Working closely with the client, my team and I at Ironpaper worked on the website redesign for Safe Horizon, a leading national nonprofit that provides support and justice for victims of crime and abuse.

My role: UX, UI, Branding


The Brief

We aimed to improve the web and mobile experience for clients, donors, and professionals. Our high level goals included:

 Connect users to the programs and services available through Safe Horizon and its partners

–– Increase online donations, repeat site visitors, and advocacy of Safe Horizon

 Showcase a wealth of resources that lends to the authority of Safe Horizon

The previous Safe Horizon website



After conducting initial interviews with the Safe Horizon staff, I helped create surveys to disseminate to our target audiences: donors, professionals, and clients. We aimed to measure successful and unsuccessful sections of the current site, and to learn how users were using the site.

Considering how these groups might access Safe Horizon information, we decided to use 3 different survey methods to reach each persona:

  1. Email newsletter for donors
  2. Site-wide pop-up link for professionals
  3. Print surveys for clients

It was crucial to account for language and digital literacy. Our goal was for all target users to participate in the survey, whether it be in digital or print format (available in English and Spanish).


During one of our brainstorming sessions, we created content buckets and observed where personas were overlapping in terms of their needs. Exercises like this not only helped us define personas and user stories, but also allowed us to get started on content strategy.

Personas and User Stories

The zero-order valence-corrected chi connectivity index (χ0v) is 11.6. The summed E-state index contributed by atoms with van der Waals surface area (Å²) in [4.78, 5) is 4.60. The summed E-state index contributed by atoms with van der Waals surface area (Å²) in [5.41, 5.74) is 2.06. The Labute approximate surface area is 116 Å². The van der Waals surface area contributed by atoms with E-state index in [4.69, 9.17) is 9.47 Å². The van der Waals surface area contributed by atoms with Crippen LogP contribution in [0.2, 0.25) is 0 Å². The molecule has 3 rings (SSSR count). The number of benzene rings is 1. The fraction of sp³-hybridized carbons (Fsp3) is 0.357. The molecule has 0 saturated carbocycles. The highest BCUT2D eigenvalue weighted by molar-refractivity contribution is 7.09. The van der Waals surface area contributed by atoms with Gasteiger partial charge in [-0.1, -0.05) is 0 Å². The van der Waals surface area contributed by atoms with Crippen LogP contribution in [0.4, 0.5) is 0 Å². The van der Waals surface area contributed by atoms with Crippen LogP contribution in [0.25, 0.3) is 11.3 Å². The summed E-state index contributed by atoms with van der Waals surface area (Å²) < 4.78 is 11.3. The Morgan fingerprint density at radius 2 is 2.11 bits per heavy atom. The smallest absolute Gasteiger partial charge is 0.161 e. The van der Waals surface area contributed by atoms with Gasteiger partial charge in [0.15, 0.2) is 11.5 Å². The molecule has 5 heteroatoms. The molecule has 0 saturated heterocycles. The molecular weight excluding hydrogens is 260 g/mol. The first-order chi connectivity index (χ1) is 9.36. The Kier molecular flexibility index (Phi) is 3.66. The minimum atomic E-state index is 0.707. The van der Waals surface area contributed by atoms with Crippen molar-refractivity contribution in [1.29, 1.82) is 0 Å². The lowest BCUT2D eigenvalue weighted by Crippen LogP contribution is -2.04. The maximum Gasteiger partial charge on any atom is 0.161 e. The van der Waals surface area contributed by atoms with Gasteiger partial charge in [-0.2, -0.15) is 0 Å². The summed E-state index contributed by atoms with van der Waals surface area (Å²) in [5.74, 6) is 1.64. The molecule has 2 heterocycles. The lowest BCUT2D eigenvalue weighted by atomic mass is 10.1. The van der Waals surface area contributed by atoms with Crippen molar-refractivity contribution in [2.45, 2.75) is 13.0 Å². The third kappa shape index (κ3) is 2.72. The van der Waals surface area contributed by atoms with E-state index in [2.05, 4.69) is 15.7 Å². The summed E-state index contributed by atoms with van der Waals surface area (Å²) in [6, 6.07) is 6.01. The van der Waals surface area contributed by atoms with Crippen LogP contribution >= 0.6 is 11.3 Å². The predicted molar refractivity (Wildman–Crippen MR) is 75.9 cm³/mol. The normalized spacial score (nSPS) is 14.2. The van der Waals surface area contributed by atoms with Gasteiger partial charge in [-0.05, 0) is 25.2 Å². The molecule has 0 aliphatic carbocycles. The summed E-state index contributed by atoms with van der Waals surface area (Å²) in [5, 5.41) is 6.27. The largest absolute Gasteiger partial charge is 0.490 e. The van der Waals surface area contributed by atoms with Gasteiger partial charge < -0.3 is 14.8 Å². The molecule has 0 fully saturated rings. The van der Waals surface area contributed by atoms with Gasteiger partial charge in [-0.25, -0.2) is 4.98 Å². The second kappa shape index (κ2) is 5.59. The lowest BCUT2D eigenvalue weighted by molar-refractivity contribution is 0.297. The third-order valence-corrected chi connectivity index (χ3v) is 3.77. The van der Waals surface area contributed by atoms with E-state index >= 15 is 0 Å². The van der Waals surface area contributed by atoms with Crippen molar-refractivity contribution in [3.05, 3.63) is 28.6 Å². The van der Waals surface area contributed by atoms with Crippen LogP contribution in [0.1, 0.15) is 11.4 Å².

Based on newly gained insights, I aided in creating personas to represent clients, donors, and professionals. Developing rounded personas and user stories helped illustrate who, why, and how users are interacting with the site.

–– Clients

The users that Safe Horizon services directly; includes victims of violence, friends and family of victims, and potential victims of violence.

–– Donors

The users who give as they are inspired by the mission and impact of the organization; includes corporate sponsors, individual donors, and foundations.

–– Professionals

The users that access information from Safe Horizon; includes social workers, policy makers, community leaders, and students.

Wireframes and Content Design

For any project, I aim to create detailed hi-fi wireframes with real content whenever possible. I’ve found that real content often informs UX decisions, helping to prevent surprises later in design and development.

Of course, flexibility and iteration are required throughout the design process since content is bound to change even right up until launch, and likely right after.

This practice proved successful when creating the 7 Issues Landing Pages (ILP), which are distinct resource pages devoted to a single issue. Naturally, the ILP wireframes evolved as content was continuously crafted and refined.




Issues Landing Page

Issues Landing Page

Visual Design


After rounds of user testing and wireframe iterations, I began visual design. One of the challenges was designing without access to images of real clients, since anonymity is crucial for Safe Horizon clients.

To avoid using stock photos in the design, I decided early on to rely on color in order to create a modern look and feel.




To visually distinguish the issues from one another, and to function as tags, I incorporated color coordination that is seen throughout the site.


Before implementing this, I prepared a color scheme with multiple color combinations; I aligned the colors with national movement colors and also considered the issues in relation to the demographics they target. Once again, careful planning successfully translated into meaningful design.


Issues Landing Page


Thanks for reading!